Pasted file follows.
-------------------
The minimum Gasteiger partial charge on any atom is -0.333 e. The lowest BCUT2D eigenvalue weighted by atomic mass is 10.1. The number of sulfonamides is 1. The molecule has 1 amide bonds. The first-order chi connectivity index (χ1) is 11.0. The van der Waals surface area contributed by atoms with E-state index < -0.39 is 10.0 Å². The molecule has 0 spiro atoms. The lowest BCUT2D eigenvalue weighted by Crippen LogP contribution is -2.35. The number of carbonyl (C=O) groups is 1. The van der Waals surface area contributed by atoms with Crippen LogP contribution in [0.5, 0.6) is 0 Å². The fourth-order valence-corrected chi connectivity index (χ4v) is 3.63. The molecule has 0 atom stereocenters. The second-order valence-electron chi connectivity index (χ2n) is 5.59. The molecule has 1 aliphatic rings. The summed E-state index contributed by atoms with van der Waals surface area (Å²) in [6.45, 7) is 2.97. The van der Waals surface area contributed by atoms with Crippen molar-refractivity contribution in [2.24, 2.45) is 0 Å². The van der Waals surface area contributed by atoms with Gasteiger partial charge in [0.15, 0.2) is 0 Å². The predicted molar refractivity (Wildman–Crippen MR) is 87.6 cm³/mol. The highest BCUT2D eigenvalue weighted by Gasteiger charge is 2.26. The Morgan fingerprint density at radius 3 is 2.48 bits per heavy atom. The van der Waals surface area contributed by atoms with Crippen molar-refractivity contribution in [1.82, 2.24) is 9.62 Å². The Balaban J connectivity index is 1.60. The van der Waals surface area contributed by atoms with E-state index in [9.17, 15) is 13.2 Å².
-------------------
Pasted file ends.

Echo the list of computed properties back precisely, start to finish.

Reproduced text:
The minimum Gasteiger partial charge on any atom is -0.333 e. The lowest BCUT2D eigenvalue weighted by atomic mass is 10.1. The number of sulfonamides is 1. The molecule has 1 amide bonds. The first-order chi connectivity index (χ1) is 11.0. The van der Waals surface area contributed by atoms with E-state index < -0.39 is 10.0 Å². The molecule has 0 spiro atoms. The lowest BCUT2D eigenvalue weighted by Crippen LogP contribution is -2.35. The number of carbonyl (C=O) groups is 1. The van der Waals surface area contributed by atoms with Crippen LogP contribution in [0.5, 0.6) is 0 Å². The fourth-order valence-corrected chi connectivity index (χ4v) is 3.63. The molecule has 0 atom stereocenters. The second-order valence-electron chi connectivity index (χ2n) is 5.59. The molecule has 1 aliphatic rings. The summed E-state index contributed by atoms with van der Waals surface area (Å²) in [6.45, 7) is 2.97. The van der Waals surface area contributed by atoms with Crippen molar-refractivity contribution in [2.24, 2.45) is 0 Å². The van der Waals surface area contributed by atoms with Gasteiger partial charge in [0.15, 0.2) is 0 Å². The predicted molar refractivity (Wildman–Crippen MR) is 87.6 cm³/mol. The highest BCUT2D eigenvalue weighted by Gasteiger charge is 2.26. The Morgan fingerprint density at radius 3 is 2.48 bits per heavy atom. The van der Waals surface area contributed by atoms with Crippen molar-refractivity contribution in [1.82, 2.24) is 9.62 Å². The Balaban J connectivity index is 1.60. The van der Waals surface area contributed by atoms with E-state index in [9.17, 15) is 13.2 Å².